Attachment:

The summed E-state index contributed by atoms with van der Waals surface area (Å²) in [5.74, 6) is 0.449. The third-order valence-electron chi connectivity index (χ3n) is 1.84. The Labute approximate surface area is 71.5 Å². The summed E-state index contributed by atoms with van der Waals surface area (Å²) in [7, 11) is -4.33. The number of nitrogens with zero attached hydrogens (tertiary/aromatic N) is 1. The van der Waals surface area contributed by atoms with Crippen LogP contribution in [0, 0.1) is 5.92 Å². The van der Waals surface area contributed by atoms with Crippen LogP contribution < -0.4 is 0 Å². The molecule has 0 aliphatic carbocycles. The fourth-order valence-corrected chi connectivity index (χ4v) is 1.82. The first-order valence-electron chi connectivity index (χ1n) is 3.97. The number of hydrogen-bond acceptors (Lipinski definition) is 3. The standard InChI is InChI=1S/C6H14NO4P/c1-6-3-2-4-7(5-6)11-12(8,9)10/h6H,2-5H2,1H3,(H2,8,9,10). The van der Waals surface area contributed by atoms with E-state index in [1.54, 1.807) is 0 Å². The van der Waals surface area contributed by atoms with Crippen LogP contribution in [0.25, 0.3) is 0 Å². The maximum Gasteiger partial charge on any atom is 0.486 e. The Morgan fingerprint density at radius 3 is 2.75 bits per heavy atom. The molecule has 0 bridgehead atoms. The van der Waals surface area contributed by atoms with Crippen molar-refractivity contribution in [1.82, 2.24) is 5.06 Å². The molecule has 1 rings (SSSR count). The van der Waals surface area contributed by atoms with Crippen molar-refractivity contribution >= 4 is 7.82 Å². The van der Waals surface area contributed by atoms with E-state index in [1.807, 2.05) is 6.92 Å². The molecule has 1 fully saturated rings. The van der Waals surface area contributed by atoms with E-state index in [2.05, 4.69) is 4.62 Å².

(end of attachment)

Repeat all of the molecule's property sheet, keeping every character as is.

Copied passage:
The summed E-state index contributed by atoms with van der Waals surface area (Å²) in [5.74, 6) is 0.449. The third-order valence-electron chi connectivity index (χ3n) is 1.84. The Labute approximate surface area is 71.5 Å². The summed E-state index contributed by atoms with van der Waals surface area (Å²) in [7, 11) is -4.33. The number of nitrogens with zero attached hydrogens (tertiary/aromatic N) is 1. The van der Waals surface area contributed by atoms with Crippen LogP contribution in [0, 0.1) is 5.92 Å². The van der Waals surface area contributed by atoms with Crippen LogP contribution < -0.4 is 0 Å². The molecule has 0 aliphatic carbocycles. The fourth-order valence-corrected chi connectivity index (χ4v) is 1.82. The first-order valence-electron chi connectivity index (χ1n) is 3.97. The number of hydrogen-bond acceptors (Lipinski definition) is 3. The standard InChI is InChI=1S/C6H14NO4P/c1-6-3-2-4-7(5-6)11-12(8,9)10/h6H,2-5H2,1H3,(H2,8,9,10). The van der Waals surface area contributed by atoms with E-state index in [1.54, 1.807) is 0 Å². The van der Waals surface area contributed by atoms with Crippen LogP contribution in [0.25, 0.3) is 0 Å². The maximum Gasteiger partial charge on any atom is 0.486 e. The Morgan fingerprint density at radius 3 is 2.75 bits per heavy atom. The molecule has 0 bridgehead atoms. The van der Waals surface area contributed by atoms with Crippen molar-refractivity contribution in [1.82, 2.24) is 5.06 Å². The molecule has 1 rings (SSSR count). The van der Waals surface area contributed by atoms with Crippen molar-refractivity contribution >= 4 is 7.82 Å². The van der Waals surface area contributed by atoms with E-state index in [1.807, 2.05) is 6.92 Å². The molecule has 1 fully saturated rings. The van der Waals surface area contributed by atoms with E-state index in [2.05, 4.69) is 4.62 Å².